Private: Mauritz Kokkelink – Award ceremony at Camp Columbia

For his extraordinary courage and perseverance, Kokkelink was knighted at Camp Columbia in Brisbane on April 12, 1945. His commendation highlighted his decisive actions, perseverance, and skill during the Japanese occupation, emphasising the “indescribable difficulties and hardships” he faced.

Mauritz Christiaan Kokkelink, born on June 17, 1913, at the military fort Willem I in Ambarawa, Netherlands East Indies, left an indelible mark on history through his remarkable service as a Dutch sergeant and temporary militia adjutant-non-commissioned officer of the Royal Netherlands East Indies Army (KNIL). He was also honoured as a knight in the prestigious Military Order of William (MOW – MWO in Dutch).

Kokkelink’s journey began on March 26, 1931, when he joined the KNIL as a fusilier in Tjimahi. His dedication led him to become a temporary militia adjutant non-commissioned officer instructor, and by July 20, 1950, he was honorably discharged from the military service of the KNIL.

Notably, Kokkelink was part of the only Dutch group that never surrendered during World War II. When the Japanese invaded the coast of New Guinea, Kokkelink, along with Commander J.B.H. Willemsz Geeroms and 62 men, retreated into the jungle. Despite the harsh conditions, they engaged in a guerrilla war against the Japanese, showing extraordinary resilience.

Their journey through uninhabited areas, over high mountain passes, and frozen rivers was grueling. Starvation became so severe that they resorted to licking off crusts of dirt formed from sweat for salt. The group, facing constant danger, continued to fight the enemy, raiding Japanese posts, and stealing essential supplies.

Tragedy struck on April 18, 1944, when the Japanese raided their bivouac. Kokkelink and a few others were on patrol, and despite four members managing to escape, the rest were killed or murdered. Willemsz Geeroms, after torture, was forced to write a letter urging Kokkelink and his men to surrender. Following this, he was beheaded.

Undeterred, the remaining members of the group continued their resistance. In September 1944, a group of Netherlands Indies paratroopers located Kokkelink’s group with the help of Papuans. They were transferred to Hollandia, marking the end of their arduous ordeal.

Group photo at Camp Wacol of eleven of the eighteen guerrilla fighters of the Kokkelink group, which took action against the Japanese occupier in Dutch New Guinea.
From left to right: Nahuwae, soldier Sagrang, soldier Soeha (Soendan), soldier Guus de Mey, sergeant M.Ch. Kokkelink, soldier P.P. de Kock, Coosje Ayal-Nahuwae, fourier A.J.C. Beaufort, Private R. Jaquard, Private L. Attinger and Private Sandiman.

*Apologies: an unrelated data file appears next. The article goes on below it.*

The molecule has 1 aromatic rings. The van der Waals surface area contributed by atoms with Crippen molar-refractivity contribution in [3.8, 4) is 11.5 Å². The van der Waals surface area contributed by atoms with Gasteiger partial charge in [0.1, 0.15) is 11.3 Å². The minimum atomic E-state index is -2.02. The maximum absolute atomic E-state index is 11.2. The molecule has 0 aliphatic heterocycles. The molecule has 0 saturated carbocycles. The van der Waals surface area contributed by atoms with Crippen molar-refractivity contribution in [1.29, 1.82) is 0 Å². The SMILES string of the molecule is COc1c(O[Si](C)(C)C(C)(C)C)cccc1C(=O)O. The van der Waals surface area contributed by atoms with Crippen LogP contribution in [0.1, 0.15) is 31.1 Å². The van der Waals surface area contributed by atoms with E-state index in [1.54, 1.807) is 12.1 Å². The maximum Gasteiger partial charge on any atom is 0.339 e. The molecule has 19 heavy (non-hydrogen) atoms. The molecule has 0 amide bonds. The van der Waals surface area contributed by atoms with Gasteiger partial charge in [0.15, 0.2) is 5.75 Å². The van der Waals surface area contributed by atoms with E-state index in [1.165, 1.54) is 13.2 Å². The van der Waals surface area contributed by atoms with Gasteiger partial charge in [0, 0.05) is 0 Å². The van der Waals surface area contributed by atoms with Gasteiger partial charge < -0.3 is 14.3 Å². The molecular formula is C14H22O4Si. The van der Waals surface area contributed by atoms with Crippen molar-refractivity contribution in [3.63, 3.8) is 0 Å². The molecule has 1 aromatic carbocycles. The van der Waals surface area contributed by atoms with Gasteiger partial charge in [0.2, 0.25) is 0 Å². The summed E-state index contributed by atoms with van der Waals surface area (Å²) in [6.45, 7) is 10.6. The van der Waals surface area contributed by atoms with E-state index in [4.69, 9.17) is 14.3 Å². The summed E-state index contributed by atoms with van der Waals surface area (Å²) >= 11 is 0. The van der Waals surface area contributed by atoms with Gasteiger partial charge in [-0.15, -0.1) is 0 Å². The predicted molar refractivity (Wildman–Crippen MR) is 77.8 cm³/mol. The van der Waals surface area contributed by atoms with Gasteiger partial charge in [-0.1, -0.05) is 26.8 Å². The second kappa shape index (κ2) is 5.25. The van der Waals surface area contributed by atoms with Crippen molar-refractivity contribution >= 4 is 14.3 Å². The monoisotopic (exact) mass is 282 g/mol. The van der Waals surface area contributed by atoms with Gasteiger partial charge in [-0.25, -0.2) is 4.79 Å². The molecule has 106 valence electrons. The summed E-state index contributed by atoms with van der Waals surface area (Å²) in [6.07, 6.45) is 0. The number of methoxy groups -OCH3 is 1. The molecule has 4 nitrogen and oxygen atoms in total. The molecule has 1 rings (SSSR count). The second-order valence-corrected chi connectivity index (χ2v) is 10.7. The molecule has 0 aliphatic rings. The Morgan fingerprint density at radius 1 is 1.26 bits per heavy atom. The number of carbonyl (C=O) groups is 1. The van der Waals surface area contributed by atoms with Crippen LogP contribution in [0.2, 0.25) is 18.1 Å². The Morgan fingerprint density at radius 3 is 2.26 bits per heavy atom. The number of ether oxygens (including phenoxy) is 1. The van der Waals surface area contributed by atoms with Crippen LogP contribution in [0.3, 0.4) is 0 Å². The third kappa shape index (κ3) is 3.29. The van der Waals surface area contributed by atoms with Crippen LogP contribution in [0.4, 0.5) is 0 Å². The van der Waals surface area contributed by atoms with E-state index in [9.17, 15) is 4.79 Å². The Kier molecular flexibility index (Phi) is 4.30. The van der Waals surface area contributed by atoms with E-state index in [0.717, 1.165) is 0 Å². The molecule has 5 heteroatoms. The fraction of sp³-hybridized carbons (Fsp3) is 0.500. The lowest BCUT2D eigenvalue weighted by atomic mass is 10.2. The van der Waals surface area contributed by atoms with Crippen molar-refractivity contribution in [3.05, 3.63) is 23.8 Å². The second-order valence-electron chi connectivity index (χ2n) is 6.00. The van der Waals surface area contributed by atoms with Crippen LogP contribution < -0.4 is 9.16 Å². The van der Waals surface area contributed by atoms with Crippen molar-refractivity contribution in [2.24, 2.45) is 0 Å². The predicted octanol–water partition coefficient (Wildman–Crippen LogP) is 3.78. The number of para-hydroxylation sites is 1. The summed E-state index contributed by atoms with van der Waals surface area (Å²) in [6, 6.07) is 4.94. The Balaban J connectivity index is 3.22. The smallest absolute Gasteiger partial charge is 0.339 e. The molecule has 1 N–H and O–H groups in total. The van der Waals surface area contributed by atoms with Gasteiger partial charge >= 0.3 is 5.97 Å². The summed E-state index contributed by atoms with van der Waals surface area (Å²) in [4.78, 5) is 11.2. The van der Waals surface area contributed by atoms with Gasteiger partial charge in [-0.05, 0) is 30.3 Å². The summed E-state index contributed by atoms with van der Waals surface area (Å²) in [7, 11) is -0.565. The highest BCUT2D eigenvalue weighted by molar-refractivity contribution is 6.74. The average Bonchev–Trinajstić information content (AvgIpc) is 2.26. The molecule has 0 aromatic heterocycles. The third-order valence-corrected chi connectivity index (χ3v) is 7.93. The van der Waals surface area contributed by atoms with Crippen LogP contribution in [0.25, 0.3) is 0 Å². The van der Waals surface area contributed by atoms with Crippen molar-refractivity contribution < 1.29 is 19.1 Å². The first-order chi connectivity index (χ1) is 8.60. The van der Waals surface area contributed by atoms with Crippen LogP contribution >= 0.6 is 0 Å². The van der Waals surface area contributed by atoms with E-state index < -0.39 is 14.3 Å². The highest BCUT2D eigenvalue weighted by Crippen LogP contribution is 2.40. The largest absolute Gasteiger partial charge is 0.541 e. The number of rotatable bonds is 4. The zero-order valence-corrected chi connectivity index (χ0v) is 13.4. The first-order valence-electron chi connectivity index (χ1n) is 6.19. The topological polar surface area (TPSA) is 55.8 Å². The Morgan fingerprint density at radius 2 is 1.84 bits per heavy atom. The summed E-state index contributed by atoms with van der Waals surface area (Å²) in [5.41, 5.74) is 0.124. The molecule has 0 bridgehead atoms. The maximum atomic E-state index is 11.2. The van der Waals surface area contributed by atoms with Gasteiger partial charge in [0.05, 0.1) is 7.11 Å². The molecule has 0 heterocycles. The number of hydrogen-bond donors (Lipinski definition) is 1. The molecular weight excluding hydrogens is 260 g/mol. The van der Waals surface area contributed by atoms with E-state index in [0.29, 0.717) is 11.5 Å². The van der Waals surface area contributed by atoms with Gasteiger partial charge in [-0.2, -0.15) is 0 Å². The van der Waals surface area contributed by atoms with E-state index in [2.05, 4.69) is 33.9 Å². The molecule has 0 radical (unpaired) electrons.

For his extraordinary courage and perseverance, Kokkelink was knighted at Camp Columbia in Brisbane on April 12, 1945. His commendation highlighted his decisive actions, perseverance, and skill during the Japanese occupation, emphasizing the “indescribable difficulties and hardships” he faced.

Kokkelink’s story is one of resilience, sacrifice, and unwavering determination in the face of adversity. His legacy lives on as a testament to the human spirit’s capacity to endure and resist against overwhelming odds.

Celebrations at Camp Columbia 6 August 1945

The following pictures are from the archives of the Royal Netherlands Army.

Inspection of members of the KNIL Women’s Corps during the parade in honor of Sergeant Kokkelink. Lieutenant General Van Oyen is followed by Captain H.E. Moquette, KNIL; Gen. Maj. Van Straaten, chief of staff KNIL and Lieutenant Colonel G. de Stoppelaar, camp commander Camp Columbia.
Enlisted troops, equipped with M1917 Enfield rifles, during the ceremony.
An overview of some of the attendees at the Camp Columbia parade.
Lt. General Van Oyen presents the decoration at Camp Columbia.
Lieutenant General Van Oyen pins on the decorations.
Major General Van Straten, Chief of Staff KNIL, former commander of the combined Australian and NEI guerrilla forces on Timor, also holder of the Military Order of William, greets Sgt. Kokkelink as a member of the circle of Knights MWO.
In the Camp Columbia mess after the ceremony. From left to right: Lt.Gen. Van Oyen, KNIL commander, Sgt. Kokkelink, RMWO and Dr. Van Mook, Lieutenant Governor General.
After the presentation of the award -seated- Sergeant Kokkelink with left sergeant instructor Women’s Corps KNIL Margaretha Klinkhamer and right corporal driver Women’s Corps KNIL Anneke Rottier.

Translation of the Royal Degree

Wij vochten in het bos. We fought in the jungle

The book translated bij Dutch-Australian Henri Licht which contains the memoires of Kokkelink

We fought in the jungle: my guerrilla struggle in New Guinea in the Second World War is an extraordinary story of courage, ferocity, and the determination to fight and evade the Japanese in West Papua from April 1942 until the dramatic and devastating arrival of MacArthur’s US-Australian taskforces in April 1944. In the beginning there were 62 men, a teenage-girl and her aunt; thirty months later when they made contact with a Dutch-military search party there were just fourteen men, the girl (Coosje Ayal) and her uncle. See: We fought in the jungle

See also:

Wikepedia

Java Post: Guerrillagroep overleefde 2,5 jaar in de jungle

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